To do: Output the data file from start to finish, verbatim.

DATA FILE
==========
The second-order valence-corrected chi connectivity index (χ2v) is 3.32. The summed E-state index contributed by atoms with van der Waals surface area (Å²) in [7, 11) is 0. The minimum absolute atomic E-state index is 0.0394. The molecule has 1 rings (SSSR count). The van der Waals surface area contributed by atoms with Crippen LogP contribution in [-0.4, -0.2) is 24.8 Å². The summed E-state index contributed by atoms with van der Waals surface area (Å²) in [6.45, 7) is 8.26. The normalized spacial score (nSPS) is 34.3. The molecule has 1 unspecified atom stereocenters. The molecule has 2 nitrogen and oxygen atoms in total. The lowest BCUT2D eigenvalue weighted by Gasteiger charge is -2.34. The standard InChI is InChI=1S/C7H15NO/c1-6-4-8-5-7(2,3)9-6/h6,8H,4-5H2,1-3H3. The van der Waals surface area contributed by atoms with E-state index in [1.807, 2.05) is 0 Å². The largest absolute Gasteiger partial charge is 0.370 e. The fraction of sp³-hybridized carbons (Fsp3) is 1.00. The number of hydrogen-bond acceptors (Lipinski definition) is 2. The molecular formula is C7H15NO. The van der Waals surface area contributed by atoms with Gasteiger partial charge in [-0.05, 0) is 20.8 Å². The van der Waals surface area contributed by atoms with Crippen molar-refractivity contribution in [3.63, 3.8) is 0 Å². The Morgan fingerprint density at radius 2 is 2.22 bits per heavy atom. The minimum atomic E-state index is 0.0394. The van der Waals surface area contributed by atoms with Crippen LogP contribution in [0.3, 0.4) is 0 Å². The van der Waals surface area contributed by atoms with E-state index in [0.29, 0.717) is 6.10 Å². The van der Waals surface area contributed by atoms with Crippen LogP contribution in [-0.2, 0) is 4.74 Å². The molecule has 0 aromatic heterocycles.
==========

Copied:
The second-order valence-corrected chi connectivity index (χ2v) is 3.32. The summed E-state index contributed by atoms with van der Waals surface area (Å²) in [7, 11) is 0. The minimum absolute atomic E-state index is 0.0394. The molecule has 1 rings (SSSR count). The van der Waals surface area contributed by atoms with Crippen LogP contribution in [-0.4, -0.2) is 24.8 Å². The summed E-state index contributed by atoms with van der Waals surface area (Å²) in [6.45, 7) is 8.26. The normalized spacial score (nSPS) is 34.3. The molecule has 1 unspecified atom stereocenters. The molecule has 2 nitrogen and oxygen atoms in total. The lowest BCUT2D eigenvalue weighted by Gasteiger charge is -2.34. The standard InChI is InChI=1S/C7H15NO/c1-6-4-8-5-7(2,3)9-6/h6,8H,4-5H2,1-3H3. The van der Waals surface area contributed by atoms with E-state index in [1.807, 2.05) is 0 Å². The largest absolute Gasteiger partial charge is 0.370 e. The fraction of sp³-hybridized carbons (Fsp3) is 1.00. The number of hydrogen-bond acceptors (Lipinski definition) is 2. The molecular formula is C7H15NO. The van der Waals surface area contributed by atoms with Gasteiger partial charge in [-0.05, 0) is 20.8 Å². The van der Waals surface area contributed by atoms with Crippen molar-refractivity contribution in [3.63, 3.8) is 0 Å². The Morgan fingerprint density at radius 2 is 2.22 bits per heavy atom. The minimum atomic E-state index is 0.0394. The van der Waals surface area contributed by atoms with Crippen LogP contribution in [0.3, 0.4) is 0 Å². The van der Waals surface area contributed by atoms with E-state index in [0.29, 0.717) is 6.10 Å². The van der Waals surface area contributed by atoms with Crippen LogP contribution in [-0.2, 0) is 4.74 Å². The molecule has 0 aromatic heterocycles.